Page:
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Arcam irDAC - The Latest Little Black Box (Part 1)

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11/18/2013 9:58:18 AM

Arcam’s latest little black box ups the feature count Ed Selley finds out if the sound quality still delivers the goods

After a lengthy hiatus from the DAC market, Arcam rolled its sleeves up and returned to the category in 2010 with the rDAC. Since then, the company has extended its range of ‘r’ products including the truly excellent rBlink Bluetooth receiver and simple rPac DAC. At the other end of the product scale, the company has also launched the flagship D33 DAC that is designed to go toe-to-toe with the increasing numbers of high-end offerings at a (relatively) sane price.

Description: Arcam’s latest little black box

Arcam’s latest little black box

With the rDAC now over three years old and the DAC market moving at a fast pace thanks to demand and technical progress, Arcam has put its little silver box out to pasture and replaced it with a slightly bigger black one. The irDAC might look like a corn fed rDAC with a new paint job, but internally the new model is almost completely different and in many ways has more in common with the D33 at five times the price. If Arcam has succeeded at the age-old challenge of putting a quart in a pint pot, this could be a very impressive product indeed.

The biggest single change in the irDAC is the switch from a Wolfson DAC to a Burr Brown PCM1796 chip, which has more in common with the rest of the Arcam range. This is partnered with fairly elaborate power supply arrangements. Although the irDAC uses a wall wart power supply, internally it utilizes eight separately regulated power supplies that have been developed making use of the experience gained from the low noise supplies in the D33. The irDAC also uses the jitter reduction circuitry developed for its bigger brother.

The good news is that as well as boasting all this technology, the irDAC also offers more connectivity than its predecessor – and much of the competition as well. The Arcam has two optical and two coaxial inputs as well as a USB-B input all of which gain 24/192 kHz capability. It also features an additional USB A socket that can be connected to an Apple device (including Lightning connector units) and take a digital signal straight off them. These are partnered with an RCA analogue output and a single coaxial digital output. Like the rest of the Arcam digital range, the irDAC is exclusively line level and anyone looking for a DAC/preamp will have to go elsewhere. That being said, in terms of inputs, it is now one of the best specked out there. Pretty much the only feature that could have been wished for would have been the fantastic Bluetooth module from the rBlink, but this would undoubtedly have pushed the price up.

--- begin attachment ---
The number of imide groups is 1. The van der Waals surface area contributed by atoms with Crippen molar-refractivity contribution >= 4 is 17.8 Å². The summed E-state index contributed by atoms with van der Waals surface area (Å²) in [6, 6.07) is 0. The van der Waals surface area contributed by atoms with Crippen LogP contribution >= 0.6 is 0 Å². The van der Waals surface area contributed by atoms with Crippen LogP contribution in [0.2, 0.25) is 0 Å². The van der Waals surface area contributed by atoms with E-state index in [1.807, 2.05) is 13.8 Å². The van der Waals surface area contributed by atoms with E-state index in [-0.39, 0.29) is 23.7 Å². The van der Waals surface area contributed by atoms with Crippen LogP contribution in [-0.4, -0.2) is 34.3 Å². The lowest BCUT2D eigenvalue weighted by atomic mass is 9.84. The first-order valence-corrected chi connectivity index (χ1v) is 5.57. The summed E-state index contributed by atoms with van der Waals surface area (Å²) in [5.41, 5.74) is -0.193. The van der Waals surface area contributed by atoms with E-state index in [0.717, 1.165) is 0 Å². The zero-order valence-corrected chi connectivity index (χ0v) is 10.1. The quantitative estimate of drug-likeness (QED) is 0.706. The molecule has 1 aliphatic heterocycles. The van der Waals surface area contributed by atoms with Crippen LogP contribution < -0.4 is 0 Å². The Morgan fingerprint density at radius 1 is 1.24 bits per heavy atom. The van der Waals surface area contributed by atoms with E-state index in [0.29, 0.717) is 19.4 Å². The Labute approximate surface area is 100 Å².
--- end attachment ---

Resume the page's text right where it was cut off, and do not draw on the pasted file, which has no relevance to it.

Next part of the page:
Description: Bass is clean, detailed and has the same tonal realism as the upper registers

Bass is clean, detailed and has the same tonal realism as the upper registers

The other new arrival and the reason why the Arcam is called the irDAC in the first place is the remote control that it is supplied with. This allows for input selection and offers control over some playback software on computers – it certainly works with iTunes, Foo bar and Spotify. The remote appears to be lifted wholesale from the D33 – the ‘AES’ and ‘Filter’ buttons don’t do anything in relation to the irDAC – and it is no beauty, but given that most of the competition aren’t supplied with one at all, it is a welcome addition – especially as the volume buttons appear pleasingly promiscuous and can also control a Naima Supernait and Cambridge Audio 851A integrated amplifiers.

The general fit and finish of the Arcam is good, too. The irDAC is part of the rapidly expanding rSeries range of components, which means it shares the one-piece body with removable underside and back panel. The little black unit feels impressively substantial and neat touches from the original rDAC like the input lights that glow red when selected and green when signal locked, are retained.

There wasn’t anything significantly wrong with the original rDAC, but as well as the useful extra features the irDAC manages to take matters a good few steps forward. The Arcam has a two-setting USB input, the first is driverless and works to 96kHz, while the second uses a driver and allows for 192kHz playback. With the driver installed (which came off the D33 webpage suggesting that the bigger DAC has loaned another piece of technology to the irDAC), the Arcam gets an awful lot right.

Description: The Arcam has a two-setting USB input, the first is driverless and works to 96kHz, while the second uses a driver and allows for 192kHz playback.

The Arcam has a two-setting USB input, the first is driverless and works to 96kHz, while the second uses a driver and allows for 192kHz playback.

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